By Tiffany Hsu
Johnson & Johnson lost its motion on Wednesday to reverse a jury verdict that awarded $4.69 billion to women who blamed their ovarian cancer on asbestos in the company’s baby powder and other talc products.
The $4.14 billion in punitive damages and $550 million in compensatory damages, together one of the largest personal injury awards on record, was upheld by Judge Rex Burlison in a circuit court in Missouri. The plaintiffs — 22 women and their families — were the first to go to court against Johnson & Johnson claiming that their ovarian cancer was linked to asbestos contamination in the company’s talc.
Documents used in the case and reported last week by The New York Times and Reuters revealed that Johnson & Johnson has known for decades about the risk of asbestos contamination in its talc, but fought to keep negative information behind closed doors. The company’s stock fell 10 percent on Friday and has struggled to recover since.
[Read more about how Baby Powder’s possible asbestos link worried Johnson & Johnson for years]
lex Gorsky, the chief executive of Johnson & Johnson, told CNBC on Monday that, based on “thousands of studies,” the company “unequivocally” believes that its talc does not contain asbestos. The same day, the company announced a $5 billion stock buyback plan.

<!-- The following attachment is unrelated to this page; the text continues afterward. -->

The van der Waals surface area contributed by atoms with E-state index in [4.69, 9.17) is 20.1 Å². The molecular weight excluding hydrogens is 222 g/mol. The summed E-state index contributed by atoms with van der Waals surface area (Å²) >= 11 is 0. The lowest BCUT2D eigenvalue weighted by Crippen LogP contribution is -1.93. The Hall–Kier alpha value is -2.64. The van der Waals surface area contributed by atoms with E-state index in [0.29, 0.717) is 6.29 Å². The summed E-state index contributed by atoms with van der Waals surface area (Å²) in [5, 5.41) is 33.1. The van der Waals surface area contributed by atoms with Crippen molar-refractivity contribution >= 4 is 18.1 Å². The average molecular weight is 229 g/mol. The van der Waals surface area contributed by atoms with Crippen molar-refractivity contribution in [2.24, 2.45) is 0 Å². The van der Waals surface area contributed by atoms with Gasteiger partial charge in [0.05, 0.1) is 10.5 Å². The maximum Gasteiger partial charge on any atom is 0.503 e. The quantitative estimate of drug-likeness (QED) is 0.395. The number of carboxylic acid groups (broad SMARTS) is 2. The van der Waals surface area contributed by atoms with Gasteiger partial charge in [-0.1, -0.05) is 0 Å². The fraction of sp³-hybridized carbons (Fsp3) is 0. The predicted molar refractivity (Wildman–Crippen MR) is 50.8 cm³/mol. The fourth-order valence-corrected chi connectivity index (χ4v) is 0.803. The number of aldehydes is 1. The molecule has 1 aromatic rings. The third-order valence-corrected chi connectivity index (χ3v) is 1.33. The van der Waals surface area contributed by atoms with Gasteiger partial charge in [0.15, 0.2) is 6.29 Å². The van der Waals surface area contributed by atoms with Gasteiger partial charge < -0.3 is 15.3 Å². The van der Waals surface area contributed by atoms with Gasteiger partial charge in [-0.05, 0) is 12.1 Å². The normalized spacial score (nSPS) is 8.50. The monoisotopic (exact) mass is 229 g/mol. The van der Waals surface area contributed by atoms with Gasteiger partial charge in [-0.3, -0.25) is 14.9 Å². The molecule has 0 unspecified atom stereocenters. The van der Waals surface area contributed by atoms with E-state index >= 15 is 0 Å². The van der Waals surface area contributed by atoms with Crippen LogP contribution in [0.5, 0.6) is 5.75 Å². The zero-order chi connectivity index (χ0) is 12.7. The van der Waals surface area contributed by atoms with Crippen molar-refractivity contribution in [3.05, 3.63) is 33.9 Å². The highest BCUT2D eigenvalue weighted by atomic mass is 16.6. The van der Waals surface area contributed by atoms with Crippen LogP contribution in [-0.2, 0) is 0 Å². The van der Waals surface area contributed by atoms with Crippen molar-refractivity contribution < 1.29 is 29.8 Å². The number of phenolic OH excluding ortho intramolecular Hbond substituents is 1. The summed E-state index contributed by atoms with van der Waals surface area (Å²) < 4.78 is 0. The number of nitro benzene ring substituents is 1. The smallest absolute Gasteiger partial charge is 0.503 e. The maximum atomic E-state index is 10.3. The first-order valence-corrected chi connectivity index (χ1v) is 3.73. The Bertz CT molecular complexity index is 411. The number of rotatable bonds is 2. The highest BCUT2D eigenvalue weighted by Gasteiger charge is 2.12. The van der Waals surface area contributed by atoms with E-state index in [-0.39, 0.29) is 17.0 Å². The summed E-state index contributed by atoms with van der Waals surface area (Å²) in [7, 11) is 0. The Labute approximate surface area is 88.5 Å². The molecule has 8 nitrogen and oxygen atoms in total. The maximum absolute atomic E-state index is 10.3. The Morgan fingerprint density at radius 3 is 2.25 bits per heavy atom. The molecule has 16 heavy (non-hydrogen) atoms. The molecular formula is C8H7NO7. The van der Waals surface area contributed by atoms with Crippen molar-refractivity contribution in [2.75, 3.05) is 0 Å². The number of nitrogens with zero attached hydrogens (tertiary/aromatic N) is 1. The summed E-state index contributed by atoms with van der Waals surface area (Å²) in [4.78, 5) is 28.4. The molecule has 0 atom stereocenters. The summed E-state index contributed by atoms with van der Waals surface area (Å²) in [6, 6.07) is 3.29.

A jury in the US state of Missouri has awarded $4.7 billion in total damages to 22 women and their families after they claimed asbestos in Johnson & Johnson (J&J) talcum powder contributed to their ovarian cancer. The jury has initially awarded $550 million in compensation and added $4.1 billion in punitive damages.
Los Angeles jury on Monday ordered Johnson & Johnson to pay $417 million to a woman who claimed in a lawsuit that the talc in its iconic baby powder causes ovarian cancer when applied regularly for feminine hygiene. The lawsuit was brought by a California woman, Eva Echeverria, who alleged Johnson & Johnson failed to adequately warn consumers about the potential cancer risks of talcum powder.
Over 100,000 patients are suing Johnson & Johnson and their pharmaceutical division Janssen for damages resulting from the use of the drug Risperdal. The lawsuits stem from evidence that taking the drug has caused male patients to suffer from the condition gynecomastia, which causes not only significant weight gain but also the development of breasts. There is also substantial evidence that the company was aware of these adverse effects and did not properly warn the public.
Pharmaceutical giant Johnson & Johnson has lost its second legal battle in a row over its talcum powder, which has been alleged to cause cancer. The company must now pay $55 million to a woman who says she got ovarian cancer after using the product.
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